7 Cold and Flu Myths—Debunked

Get the facts on the cold and flu and keep your family healthy this season.

Updated on March 27, 2023

woman blowing her nose into a tissue
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The trees are losing leaves, the air is cooler, and night falls way too quickly. Fall is in full swing—and another common sign of the season are colds and flu. It may feel like everyone you know is sick, but there’s no need to panic; half the things you’ve heard about cold and flu viruses aren’t even true. Learn the facts about the common cold and flu to keep yourself and your family healthy this season.

sick man on couch blowing nose
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Myth: The flu isn’t that serious

The flu is no joke. Some people develop symptoms so severe they end up in the hospital. The Centers for Disease Control and Prevention (CDC) estimates that between 2010 and 2020, the flu caused between 140,000 and 710,000 hospitalizations and 12,000 to 52,000 deaths each year.

Children under age 5—especially those under age 2—and adults over age 65 are more susceptible to becoming seriously ill from the flu. Pregnant people and people with chronic health problems such as asthma, heart disease, or diabetes are also at increased risk. Complications from the flu can range from bacterial pneumonia to ear infections, along with sinus infections and worsening of preexisting medical conditions.

being vaccinated in left arm
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Myth: You can get the flu from the flu vaccine

Sometimes people come down with the flu soon after they’ve received a flu vaccine. That’s because the vaccinations can take up to two weeks to work. If someone becomes ill with the flu, it’s most likely because they were exposed to the virus either before or within two weeks of getting the shot. The most common reaction to flu vaccination is redness, swelling, and soreness at the injection site, which goes away in about one or two days.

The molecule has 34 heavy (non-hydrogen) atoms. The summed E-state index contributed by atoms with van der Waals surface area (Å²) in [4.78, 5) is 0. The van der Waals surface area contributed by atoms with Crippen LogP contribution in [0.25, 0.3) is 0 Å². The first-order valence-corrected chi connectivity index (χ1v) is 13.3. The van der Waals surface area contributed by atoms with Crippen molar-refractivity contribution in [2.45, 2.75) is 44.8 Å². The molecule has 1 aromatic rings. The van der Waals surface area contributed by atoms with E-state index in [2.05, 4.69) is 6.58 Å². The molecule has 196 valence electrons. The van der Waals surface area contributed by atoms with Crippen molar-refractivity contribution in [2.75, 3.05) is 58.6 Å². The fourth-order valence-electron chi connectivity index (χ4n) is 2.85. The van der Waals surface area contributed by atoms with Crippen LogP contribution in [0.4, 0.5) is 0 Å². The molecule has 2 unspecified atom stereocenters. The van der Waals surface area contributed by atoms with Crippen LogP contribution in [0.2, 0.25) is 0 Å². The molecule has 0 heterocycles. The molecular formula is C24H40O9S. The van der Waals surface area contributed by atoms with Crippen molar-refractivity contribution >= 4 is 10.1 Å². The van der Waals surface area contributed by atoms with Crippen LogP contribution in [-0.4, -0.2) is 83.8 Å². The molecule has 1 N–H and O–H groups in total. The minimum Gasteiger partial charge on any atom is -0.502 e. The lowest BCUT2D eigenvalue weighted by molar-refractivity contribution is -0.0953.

To know: The flu shot doesn’t protect against all flu viruses. It only works against the strains scientists estimate to be the most common in a given year. It is still possible to get sick from another type of flu virus. Regardless, the best way to protect yourself and others from the flu is to get vaccinated.

woman taking a shower, washing his hair
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Myth: You’ll catch a cold from stepping outside with wet hair

Despite what your mother told you, being cold or wet has little to do with whether you develop a cold or the flu. The only way to become infected is to be exposed to a virus.

It’s true that you are more likely to get sick when the weather is cold, but it’s because viruses thrive in cold air. Dry air also sucks moisture out of the nose, making it hospitable for intruding viruses.


chicken noodle soup
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Myth: Feed a cold, starve a fever

Fever or no fever, when you’re sick, it's important to maintain a healthy diet and drink plenty of fluids. Think water, juice, and hot tea. Even if you’re not feeling hungry, try to eat. Foods cannot prevent you from getting sick, but a big bowl of chicken noodle soup can soothe your sore throat and help keep you hydrated. Be sure to get lots of rest, too, and consider using a clean humidifier or cool mist vaporizer to help you feel better.